I have put together the top 5 cameras that come in under £600. Firstly, I would like to point out that I know £600 is pretty steep for starting out, but I have strong reasoning. A cheaper compact camera with one fixed lens and minimal settings will only get you so far with film making. With limited accessories, and limited ways to experiment. So in my list I have comprised by adding some DSLR cameras, and two others that I feel are great for starting out with.
1. Your very own smartphone, FOR FREE!
YES! that’s right you already (probably) have a smartphone sitting in your pocket. Which is awesome, some smartphones these days are waterproof and film in 4K – now you can get funky with that combination!
If you just want to give film making a try your phone is a great way to start. iPhones have a time-lapse setting, amazing slow-mo footage and full HD video. Just make sure you film in landscape! All you have to do is download an editing app like iMovie and you’re off.
The slight downsides to using your phone to get you going it the battery life, this will not last long if you’re constantly filming and using different apps. Easily fixed by carrying a small portable charger and cable with you, but still a nightmare.
You also are slightly limited, no extra lenses (unless you purchase an olloclip type system) but apart from that it is pretty restricted, likewise for your settings, no playing around with your depth of field, follow focusing and even lighting.
Despite these your phone is a great way to get going, get creative get some small accessories and get out there and make your first film.
2. The ever all-mighty GoPro (coming in at £329.99)
I think everyone in the outdoor community either owns a GoPro, or knows someone who owns one. These guys are the kings and queens of the adventure point of view camera. I’ve selected the Silver edition for 3 simple reasons: a) it has a display screen. b) you get a little bit more than the session. c) it is so simple!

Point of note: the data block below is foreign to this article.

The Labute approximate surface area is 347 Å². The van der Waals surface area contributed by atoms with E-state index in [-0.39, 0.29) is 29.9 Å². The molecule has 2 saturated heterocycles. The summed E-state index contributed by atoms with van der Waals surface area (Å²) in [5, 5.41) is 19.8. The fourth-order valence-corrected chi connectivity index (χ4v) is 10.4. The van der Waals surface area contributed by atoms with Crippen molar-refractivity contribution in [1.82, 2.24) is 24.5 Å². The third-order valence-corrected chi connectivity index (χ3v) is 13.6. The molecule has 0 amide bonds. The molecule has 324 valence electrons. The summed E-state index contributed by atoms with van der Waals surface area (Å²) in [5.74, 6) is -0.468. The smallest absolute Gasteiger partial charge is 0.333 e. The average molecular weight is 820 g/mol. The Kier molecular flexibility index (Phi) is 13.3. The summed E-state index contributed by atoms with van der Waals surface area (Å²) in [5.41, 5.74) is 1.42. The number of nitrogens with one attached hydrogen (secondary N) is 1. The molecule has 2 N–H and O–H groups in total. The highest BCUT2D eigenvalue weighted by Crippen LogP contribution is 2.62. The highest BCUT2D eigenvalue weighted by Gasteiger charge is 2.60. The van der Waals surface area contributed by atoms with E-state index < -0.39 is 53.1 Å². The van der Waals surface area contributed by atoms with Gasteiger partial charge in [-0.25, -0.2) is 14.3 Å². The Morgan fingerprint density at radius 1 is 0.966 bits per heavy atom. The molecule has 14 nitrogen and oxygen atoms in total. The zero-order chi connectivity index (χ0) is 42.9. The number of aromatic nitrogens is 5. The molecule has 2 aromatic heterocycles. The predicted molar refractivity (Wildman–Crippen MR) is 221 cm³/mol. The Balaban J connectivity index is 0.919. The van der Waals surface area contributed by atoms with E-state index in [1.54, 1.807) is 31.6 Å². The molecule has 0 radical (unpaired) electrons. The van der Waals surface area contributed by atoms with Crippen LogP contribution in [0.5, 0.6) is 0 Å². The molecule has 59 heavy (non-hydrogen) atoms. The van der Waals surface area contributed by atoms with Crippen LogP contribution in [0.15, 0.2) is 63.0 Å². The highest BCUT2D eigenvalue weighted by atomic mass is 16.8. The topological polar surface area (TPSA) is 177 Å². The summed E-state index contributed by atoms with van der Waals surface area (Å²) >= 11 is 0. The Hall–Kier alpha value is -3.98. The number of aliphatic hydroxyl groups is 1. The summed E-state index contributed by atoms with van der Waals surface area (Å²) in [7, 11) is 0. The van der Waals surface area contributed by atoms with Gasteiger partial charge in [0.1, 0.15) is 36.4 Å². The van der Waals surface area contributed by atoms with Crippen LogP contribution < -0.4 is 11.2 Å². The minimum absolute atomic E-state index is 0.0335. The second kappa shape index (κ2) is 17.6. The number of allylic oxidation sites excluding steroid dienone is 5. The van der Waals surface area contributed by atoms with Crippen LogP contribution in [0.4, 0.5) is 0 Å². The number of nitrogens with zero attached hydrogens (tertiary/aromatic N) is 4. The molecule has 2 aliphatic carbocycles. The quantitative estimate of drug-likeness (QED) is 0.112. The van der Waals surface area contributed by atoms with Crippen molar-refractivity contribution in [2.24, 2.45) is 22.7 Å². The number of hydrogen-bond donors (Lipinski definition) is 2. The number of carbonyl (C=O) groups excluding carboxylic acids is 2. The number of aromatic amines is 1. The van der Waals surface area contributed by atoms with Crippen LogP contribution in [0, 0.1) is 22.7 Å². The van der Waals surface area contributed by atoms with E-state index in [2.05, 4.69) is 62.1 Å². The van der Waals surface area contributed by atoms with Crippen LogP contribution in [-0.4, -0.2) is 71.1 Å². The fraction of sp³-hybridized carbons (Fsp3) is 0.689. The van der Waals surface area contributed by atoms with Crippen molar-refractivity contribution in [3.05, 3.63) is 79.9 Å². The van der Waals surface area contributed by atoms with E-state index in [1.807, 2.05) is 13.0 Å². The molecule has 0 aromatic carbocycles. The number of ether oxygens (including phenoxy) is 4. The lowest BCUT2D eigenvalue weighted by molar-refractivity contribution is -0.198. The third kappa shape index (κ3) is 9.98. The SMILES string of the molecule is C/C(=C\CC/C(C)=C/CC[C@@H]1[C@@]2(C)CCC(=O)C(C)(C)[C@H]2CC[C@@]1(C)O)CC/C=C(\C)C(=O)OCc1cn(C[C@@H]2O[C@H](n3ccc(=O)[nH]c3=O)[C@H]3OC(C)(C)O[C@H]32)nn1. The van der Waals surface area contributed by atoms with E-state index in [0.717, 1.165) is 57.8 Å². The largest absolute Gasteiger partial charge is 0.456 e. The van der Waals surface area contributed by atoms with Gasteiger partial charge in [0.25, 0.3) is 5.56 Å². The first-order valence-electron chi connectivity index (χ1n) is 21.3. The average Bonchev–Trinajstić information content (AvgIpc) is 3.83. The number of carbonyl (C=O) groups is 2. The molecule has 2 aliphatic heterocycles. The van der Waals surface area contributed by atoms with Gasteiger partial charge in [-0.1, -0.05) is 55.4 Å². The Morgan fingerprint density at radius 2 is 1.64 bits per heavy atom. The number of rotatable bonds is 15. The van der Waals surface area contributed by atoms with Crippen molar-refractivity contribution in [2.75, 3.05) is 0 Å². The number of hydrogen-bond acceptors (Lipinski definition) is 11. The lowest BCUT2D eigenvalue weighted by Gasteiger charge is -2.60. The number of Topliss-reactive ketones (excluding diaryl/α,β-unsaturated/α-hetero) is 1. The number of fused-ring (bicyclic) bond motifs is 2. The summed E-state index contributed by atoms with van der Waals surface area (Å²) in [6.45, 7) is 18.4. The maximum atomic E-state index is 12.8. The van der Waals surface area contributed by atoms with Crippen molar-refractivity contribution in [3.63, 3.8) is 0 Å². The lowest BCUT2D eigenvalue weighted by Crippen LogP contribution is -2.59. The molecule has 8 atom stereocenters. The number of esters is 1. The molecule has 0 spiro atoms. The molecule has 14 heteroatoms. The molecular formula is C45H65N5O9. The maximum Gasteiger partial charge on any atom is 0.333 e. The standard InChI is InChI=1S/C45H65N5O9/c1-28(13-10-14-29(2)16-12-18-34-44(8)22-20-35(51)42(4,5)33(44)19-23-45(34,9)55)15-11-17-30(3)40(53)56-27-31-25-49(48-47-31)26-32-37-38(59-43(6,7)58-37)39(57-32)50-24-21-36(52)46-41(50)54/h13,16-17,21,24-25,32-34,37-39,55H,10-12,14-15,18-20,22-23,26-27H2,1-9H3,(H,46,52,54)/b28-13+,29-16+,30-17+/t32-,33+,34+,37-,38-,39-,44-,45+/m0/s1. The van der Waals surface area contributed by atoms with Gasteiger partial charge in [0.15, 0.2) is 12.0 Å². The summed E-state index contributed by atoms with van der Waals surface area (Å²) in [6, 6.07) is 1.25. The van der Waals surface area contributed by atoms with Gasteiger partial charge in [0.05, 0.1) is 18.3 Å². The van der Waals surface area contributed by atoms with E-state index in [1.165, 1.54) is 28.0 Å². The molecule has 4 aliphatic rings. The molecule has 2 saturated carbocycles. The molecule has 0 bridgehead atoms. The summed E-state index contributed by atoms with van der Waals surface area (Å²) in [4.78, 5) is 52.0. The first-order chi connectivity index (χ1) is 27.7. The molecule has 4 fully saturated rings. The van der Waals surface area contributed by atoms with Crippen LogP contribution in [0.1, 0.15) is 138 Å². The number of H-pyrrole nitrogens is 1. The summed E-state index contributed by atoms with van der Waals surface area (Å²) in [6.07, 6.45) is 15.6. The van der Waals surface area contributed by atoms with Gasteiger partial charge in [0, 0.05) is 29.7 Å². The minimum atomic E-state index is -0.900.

There are endless ways to explore and create with a GoPro, and if you are serious about getting into film making I would strongly advise getting a GoPro and some top accessories.
You can film in crazy high definitions, have a time lapse mode that also works with night photography.
Accessories wise its easy to get a handheld gimbal for them to create super smooth footage as well as a microphone kit for higher quality sound. The opportunities are endless with the GoPro. I just love them.
After all my praise there are obviously a couple of downsides, like after a while it will become limiting as you can’t play with other lenses, or learn to be more knowledgeable behind the camera, no playing with the settings you get in a DSLR. However, it is a great camera and for any adventure film-maker, professional or amateur, this camera is a must have.
3. The Canon EOS 700D with 18-55mm lens (£459.00)
Now if you now photographers and film makers you might of heard of the rivalry between Canon users and Nikon users. I was once a canon user that converted to nikon purely because nikons are smaller and I have toddler hands. But I do think that Canon make quality cameras and for entry level they don’t scrimp. With a DLSR you get the options to learn and grow as a film maker, learning how the camera works and what works for you, collecting lenses and accessories as you go. The flip out screen is super useful! I know it may seem like a not-so-important-part but by god, it really does make all the differences to have a screen that flips out and you can move around to suit you.
The 700D films in full HD and so you’ve still got some high quality. You can explore with the settings, your depth of field, follow focusing and playing with different aperture.